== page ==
Indian Journal of Community Medicine

: 2020  |  Volume : 45  |  Issue : 5  |  Page : 6--8

One health approach to address zoonotic diseases

Divya Aggarwal, Anandhi Ramachandran 
 Department of Academic and Research, International Institute of Health Management Research, New Delhi, India

Correspondence Address:
Anandhi Ramachandran
International Institute of Health Management Research, Plot No-3, HAF Pocket, Sector-18(A), Phase-II, Dwarka, New Delhi - 110 075


The world of animals, humans, and environment is interlinked, giving rise to a number of benefits as well as a spread in zoonosis and multifactorial chronic diseases. With the emergence of antimicrobial resistances and environmental pollution, addressing these diseases needs an interdisciplinary and intersectoral expertise. “One Health (OH)” refers to such collaboration between local, national, and global experts from public health, health care, forestry, veterinary, environmental, and other related disciplines to bring about optimal health for humans, animals, and environment. The concept of OH is still in embryonic stage in India and increasingly gaining importance. The Government of India has taken some initiatives to tackle burgeoning problems such as antimicrobial resistance, zoonotic diseases, and food safety using the OH approach, but there are several challenges at the level of implementation. The major bottlenecks in implementing OH include absence of a legal framework to implement OH, poor coordination among different governmental and private agencies, lack of proper surveillance of animal diseases, poor data-sharing mechanism across sectors, and limited budget. Implementing systematic zoonotic surveillance; regulated antibiotic use among humans and animals; development of a zoonotic registry in the country; constitution of a wide network of academic, research, pharmaceutical, and various implementation stakeholders from different sectors is the need of the hour to effectively use OH in order to combat increasing zoonotic diseases.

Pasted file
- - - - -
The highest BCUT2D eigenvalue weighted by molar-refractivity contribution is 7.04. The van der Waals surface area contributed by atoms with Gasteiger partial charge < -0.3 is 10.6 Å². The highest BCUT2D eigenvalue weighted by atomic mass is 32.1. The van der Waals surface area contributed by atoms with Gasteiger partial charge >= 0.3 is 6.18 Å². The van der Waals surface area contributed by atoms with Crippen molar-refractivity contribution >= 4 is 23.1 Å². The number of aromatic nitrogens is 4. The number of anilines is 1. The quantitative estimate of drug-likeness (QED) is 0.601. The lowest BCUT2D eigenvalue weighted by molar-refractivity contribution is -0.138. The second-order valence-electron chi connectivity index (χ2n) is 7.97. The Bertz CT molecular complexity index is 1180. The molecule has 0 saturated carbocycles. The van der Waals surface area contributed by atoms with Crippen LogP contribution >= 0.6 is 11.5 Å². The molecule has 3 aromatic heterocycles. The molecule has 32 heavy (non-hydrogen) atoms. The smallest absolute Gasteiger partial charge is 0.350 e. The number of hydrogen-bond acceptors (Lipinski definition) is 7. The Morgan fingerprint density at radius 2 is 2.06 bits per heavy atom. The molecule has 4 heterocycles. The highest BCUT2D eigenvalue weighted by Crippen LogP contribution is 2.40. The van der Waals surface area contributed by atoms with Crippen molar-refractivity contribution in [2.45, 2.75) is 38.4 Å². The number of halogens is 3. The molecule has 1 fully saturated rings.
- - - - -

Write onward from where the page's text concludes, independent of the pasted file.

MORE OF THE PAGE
How to cite this article:
Aggarwal D, Ramachandran A. One health approach to address zoonotic diseases.Indian J Community Med 2020;45:6-8

How to cite this URL:
Aggarwal D, Ramachandran A. One health approach to address zoonotic diseases. Indian J Community Med [serial online] 2020 [cited 2022 Jun 29 ];45:6-8
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One Health (OH) is a collaborative, multisectoral, coordinated, and transdisciplinary approach – working at the local, regional, national, and global levels – with the goal of achieving optimal health outcomes by recognizing the interconnection between people, animals, plants, and their shared environment.[1] With the increase in population, industrialization, and geopolitical problems, global changes are accelerating which damage the biodiversity, ecosystems, and migratory movements of both humankind and species in general. Rapid climate and environmental changes have led to the emergence and reemergence of infectious and noninfectious diseases [Figure 1].{Figure 1}

Zoonotic diseases are the infections that are transmitted between animals and humans and are a major source of emerging infectious diseases. Nearly >60% of the pathogens that infect humans cause zoonotic diseases in humans. The highest zoonotic disease burden, with widespread illness and death, is prevalent in Ethiopia, Nigeria, Tanzania, and India.[2] According to a study carried out by the International Livestock Research India, 13 zoonoses are the cause of 2.4 billion cases of human diseases and 2.2 million deaths per year.[2]

The OH approach is increasingly gaining attention as the standard approach globally to combat the emerging infectious diseases and zoonotic threats such as SARS or Ebola.[3] For the success of OH, intersectoral collaboration and various actors of complex health system involved should be operationalized. The approach should be able to adapt to the local needs and the existing constraints of the health system, employing them at the same time by enabling various stakeholders to collaborate without difficulties.

 One Health Status In India